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Thursday, July 18, 2024

Laser Homogenizer

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Laser Homogenizers are optical components that are mainly used to average out any non-uniformities that could be present on an optical beam. There are two main types of laser homogenisers; the diffractive diffuser and the broadband diffuser. Diffractive diffusers are meant to be used with monochromatic light like that coming from laser systems. Broadband diffusers, on the other hand, can be used with polychromatic light sources.

Laser homogenisers in general stand out from the rest of diffuser components in that there is a tighter control over the resulting scattering angles. In fact, with laser homogenizers the output radiance can be circumscribed to a definite area which is defined by hard edges.  In addition, the actual shape of that area can be of any desired geometrical shape or even an arbitrary shape. For the case of using diffractive laser homogenisers, the complexity that can be obtained from the output radiance pattern is even greater.  In this case, the output pattern can also consist in areas with varying degrees of light radiance or the inclusion of intended hot spots immersed in an otherwise uniform area.

When using a laser homogenizer the mode content of the input laser mode will also have some influence on the final beam distribution. When the input beam is single mode, for instance the common TEM00 Gaussian mode, the presence of laser speckles is more noticeable. This is purely an interference effect and in many interesting applications, it turns out to be an effect that can be harnessed for different purposes such as metrology or moving sensors.  If the laser beam is better described as a multimode laser beam, the speckle noise contrast is dramatically reduced. This is due to the fact that the speckle noise arising from each laser mode is independent from each other. The net result is an averaging of the speckle patterns that leads to very good uniformity. A radiance pattern with low noise is also very important for other types of applications.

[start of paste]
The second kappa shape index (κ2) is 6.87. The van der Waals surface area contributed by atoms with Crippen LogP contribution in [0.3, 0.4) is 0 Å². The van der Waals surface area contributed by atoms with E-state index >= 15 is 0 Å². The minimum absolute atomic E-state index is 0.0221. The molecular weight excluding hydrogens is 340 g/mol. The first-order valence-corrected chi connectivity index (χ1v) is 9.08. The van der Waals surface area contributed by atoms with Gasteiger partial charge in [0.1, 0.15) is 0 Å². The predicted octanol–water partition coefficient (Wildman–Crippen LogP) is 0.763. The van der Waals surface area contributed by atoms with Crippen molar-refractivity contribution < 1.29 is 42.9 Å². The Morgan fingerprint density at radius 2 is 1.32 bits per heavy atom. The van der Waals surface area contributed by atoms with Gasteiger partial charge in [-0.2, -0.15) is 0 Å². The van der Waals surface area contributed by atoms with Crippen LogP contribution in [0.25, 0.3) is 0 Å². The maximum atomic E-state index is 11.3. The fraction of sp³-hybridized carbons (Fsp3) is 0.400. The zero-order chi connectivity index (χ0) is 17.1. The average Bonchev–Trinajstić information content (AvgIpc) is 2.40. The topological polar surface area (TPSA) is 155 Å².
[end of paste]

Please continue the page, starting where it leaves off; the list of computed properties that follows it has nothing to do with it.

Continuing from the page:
Laser homogenisers have a myriad of applications across all industrial sectors that use laser systems. The most common application is in laser material processing in which the presence of the laser homogenizer boosts the efficiency of the laser system by adapting the beam radiance characteristics to the requirements of the specific environment. The same logic applies to all medical applications in which the optical beam from a laser system is also adapted to the medical environment.

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